by U.S. District Court Judge Robert W. Pratt, Southern District of Iowa
In late January, U.S. Sen. Tom Harkin (D-Iowa) announced he would retire when this session of Congress ends in December, 2014. I have known Tom Harkin since we worked together as young lawyers at the Polk County (Des Moines, Iowa) Legal Aid Society. The first paragraph of any article about Harkin must mention the Americans with Disabilities Act, the landmark civil rights legislation outlawing discrimination against those with disabilities passed in the congress of 1989-90. This is as it should be because that law has literally changed the face of America but there is so much more, however, that most people do not know about his work.
While at Polk County legal aid as a young lawyer he lobbied the Iowa legislature to pass the Uniform Consumer Credit Code, lobbied to eliminate the sovereign immunity for tort liability for governments, worked against those who wanted to raise the interest rates for consumers and challenged in the Iowa Supreme Court a loitering ordinance that was used indiscriminately against the poor.
Although Iowa is now a politically competitive state, it was not always so. From the time of the Civil War, just as southern states were solidly Democratic, Iowa was solidly Republican. It was once common wisdom that “Iowa would go Democratic when hell went Methodist.” Remarkably Harkin, during his political career has defeated five incumbent members of Congress, and is the only Democrat in Iowa’s history to be re-elected to the U.S. Senate. Along the way he has helped Iowa’s state Democratic Party to be one of the most progressive and best organized in the country. Harkin’s political legacy in Iowa is secure because of that and also because so many of his former staff and campaign people are prominent in today’s progressive movement.
In 2008, the Almanac of American Politics called him “an accomplished veteran of Capitol Hill who brings the attitude of the aggrieved outsider to his work.” His background as the son of a coal miner father and a Slovenian immigrant mother would tell you why he still considers himself an “outsider.” For anyone who has worked as a legal aid lawyer in the early 1970's remaining an outsider is not a problem. Throughout his career he has frequently been attacked by opponents for his positions on economic populism, the proverbial “class warfare” charge. Harkin has unapologetically defended his views that the government has a role in making peoples’ lives better. During his presidential candidacy of 1992 he talked about the need for building the country’s infrastructure and rolling back tax cuts for the rich. Today this is common wisdom within progressive circles; then it was not as many feared speaking about “trickledown” economics and increasing government spending.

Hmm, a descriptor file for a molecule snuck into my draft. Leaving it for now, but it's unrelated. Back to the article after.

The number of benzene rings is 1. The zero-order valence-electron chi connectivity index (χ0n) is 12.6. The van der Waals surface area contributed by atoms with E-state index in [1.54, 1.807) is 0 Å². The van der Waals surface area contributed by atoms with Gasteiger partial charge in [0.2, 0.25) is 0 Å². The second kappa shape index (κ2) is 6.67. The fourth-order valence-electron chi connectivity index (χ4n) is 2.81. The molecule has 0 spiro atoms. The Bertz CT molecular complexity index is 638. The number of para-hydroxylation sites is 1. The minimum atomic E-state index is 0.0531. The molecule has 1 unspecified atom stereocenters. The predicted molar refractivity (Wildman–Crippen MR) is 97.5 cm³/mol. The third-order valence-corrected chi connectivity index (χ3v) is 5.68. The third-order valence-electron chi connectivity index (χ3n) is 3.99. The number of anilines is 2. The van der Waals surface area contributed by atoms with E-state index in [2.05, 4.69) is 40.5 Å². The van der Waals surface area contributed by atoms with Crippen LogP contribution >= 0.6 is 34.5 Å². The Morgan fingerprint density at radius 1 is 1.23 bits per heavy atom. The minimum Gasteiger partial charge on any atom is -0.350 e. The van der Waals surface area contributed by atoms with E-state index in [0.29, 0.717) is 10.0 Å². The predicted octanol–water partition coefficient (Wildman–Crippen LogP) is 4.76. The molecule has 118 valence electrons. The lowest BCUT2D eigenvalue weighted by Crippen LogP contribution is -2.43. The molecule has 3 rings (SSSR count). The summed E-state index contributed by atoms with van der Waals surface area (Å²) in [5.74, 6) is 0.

The ADA often overshadows his other legislative accomplishments. While members of the public think of him as a rabid partisan his legislative accomplishments and his personality demonstrate his ability to get things done. While a first term member of the United States House of Representatives in 1975 he secured passage of the Harkin amendment to the Foreign Assistance Act which established that foreign states that engaged in a pattern of gross and consistent human rights violations were not eligible for certain forms of assistance from the United States. This legislation also gave the United States Trade Representative discretion to deny “most favored nations” treatment to countries that abused the rights of workers and unions. Through his recognition of the plight of child chocolate workers in Africa and child workers in other industries all over the world, he has managed to get both government and private industry involved in eliminating the worst abuses of child labor. Harkin’s work on the Senate Appropriations Committee has resulted in increased funding for the Bureau of International Labor Affairs (IAB). The IAB is in the front line in the fight against child labor, forced labor and human trafficking.
In large part, his success in congress is due to his ability to work with members of both parties to pass legislation. In 1999, for example, Harkin worked with Sen. Jesse Helms (R-N.C.), then Chairman of the Senate Foreign Relations Committee, to approve treaty on the Elimination of the Worst Forms of Child Labor. In April 2010, The Hill newspaper reported that Harkin tied for the fourth most “bipartisan” Democratic senator.
He and the late Sen. Arlen Specter (D-Pa.) secured millions of dollars for medical research on cancer, heart disease, diabetes, Alzheimer’s and other health problems that need research dollars. Harkin continues to secure funds for the legal services both nationally and here in Iowa. He introduced amendments to increase the funding stream to the Legal Services Corporation. As an example in 2006 the Iowa Legal Aid Program began a health and law program, which highlighted the relationship between the lack of adequate health care and legal problems of the poor. Harkin’s current chairmanship of the Health, Education, Labor and Pensions Committee (HELP) helped bring about the Affordable Care Act, which he has described as a “starter home” that needs to be expanded and improved upon to make health care a right. Harkin is fond of citing the late Sen. Daniel Inouye (D-Hawaii) as declaring that the HELP Committee “defines America.” Iowans have much to be thankful for in the work and life of Harkin, for it is one that has been devoted to both defending America’s values and defining and expanding its promise of tranquility and equality to the country’s most vulnerable.